I have some anecdotal evidence in the social sciences, having gone on inspection visits to several institutions of repute in that area. My observations are that, with exceptions, the work done there is:
- highly repetitive, charvita charvanam (regurgitating) of ideas that have been beaten to death 500 times elsewhere,
- based on poor methodology,
- of no practical value,
- based on predetermined conclusions to which the data is fitted,
- based on little actual fieldwork,
- often undigested hypotheses based on foreign presumptions that have little relation to the situation in India,
- impossible to replicate, or
- all of the above.
So that is the alleged research that has come in a regime of unfettered ‘freedom to do research’.
In other words, billions of rupees have gone down the drain with no discernible value. India’s educational institutions are producing so-called research, and so-called graduates, that have no idea how to advance the state of knowledge, and it shows: there are almost no Indian institutions in the top 100 in world rankings.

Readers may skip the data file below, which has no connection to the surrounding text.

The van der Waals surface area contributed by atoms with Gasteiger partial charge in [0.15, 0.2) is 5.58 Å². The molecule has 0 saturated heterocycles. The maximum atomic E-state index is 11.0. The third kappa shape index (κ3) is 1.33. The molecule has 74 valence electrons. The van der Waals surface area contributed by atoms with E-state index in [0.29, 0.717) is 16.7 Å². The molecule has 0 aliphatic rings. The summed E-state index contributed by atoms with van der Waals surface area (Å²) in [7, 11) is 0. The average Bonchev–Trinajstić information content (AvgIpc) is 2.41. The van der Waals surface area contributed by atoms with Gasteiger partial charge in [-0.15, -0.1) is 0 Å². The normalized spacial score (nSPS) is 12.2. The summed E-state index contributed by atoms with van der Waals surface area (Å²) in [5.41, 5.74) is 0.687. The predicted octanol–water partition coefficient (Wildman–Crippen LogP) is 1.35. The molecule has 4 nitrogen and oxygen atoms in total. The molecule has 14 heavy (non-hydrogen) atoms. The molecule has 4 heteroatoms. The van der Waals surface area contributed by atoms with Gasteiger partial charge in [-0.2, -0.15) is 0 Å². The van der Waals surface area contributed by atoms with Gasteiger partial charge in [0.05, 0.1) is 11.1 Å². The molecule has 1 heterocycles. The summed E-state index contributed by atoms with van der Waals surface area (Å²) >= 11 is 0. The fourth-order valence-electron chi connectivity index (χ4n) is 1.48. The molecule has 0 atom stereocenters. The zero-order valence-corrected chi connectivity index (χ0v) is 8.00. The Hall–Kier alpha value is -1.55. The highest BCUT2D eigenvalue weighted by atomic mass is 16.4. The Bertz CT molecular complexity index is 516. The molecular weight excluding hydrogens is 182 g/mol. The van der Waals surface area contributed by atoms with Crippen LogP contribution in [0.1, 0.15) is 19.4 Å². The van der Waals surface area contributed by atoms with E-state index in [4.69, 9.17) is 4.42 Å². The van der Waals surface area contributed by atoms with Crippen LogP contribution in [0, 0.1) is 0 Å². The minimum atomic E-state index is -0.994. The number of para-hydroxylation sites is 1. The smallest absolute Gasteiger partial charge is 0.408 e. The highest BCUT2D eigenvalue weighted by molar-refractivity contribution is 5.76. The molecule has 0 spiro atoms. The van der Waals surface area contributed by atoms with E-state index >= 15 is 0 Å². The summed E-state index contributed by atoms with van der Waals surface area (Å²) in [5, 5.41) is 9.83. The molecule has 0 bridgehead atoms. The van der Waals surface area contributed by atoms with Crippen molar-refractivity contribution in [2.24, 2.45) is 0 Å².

A Case for Directed Research
Given all this, it is a little presumptuous to assert that the way things have been done so far are so good that they must be sacrosanct. To put it bluntly, tertiary education and academic research have been cozy little rackets, and they have wasted taxpayers’ money for decades. No wonder there are few good research and development (R&D) jobs: there are few people who could perform.
So is the answer to force researchers into narrow, defined tracks? Is there any evidence that this works?
Well, actually, yes. Consider DARPA-funded research in the US. The Defense Advanced Research Projects Agency funded work that ended up creating the Internet, much of the electronics in Silicon Valley, and a significant amount of space research, among other things.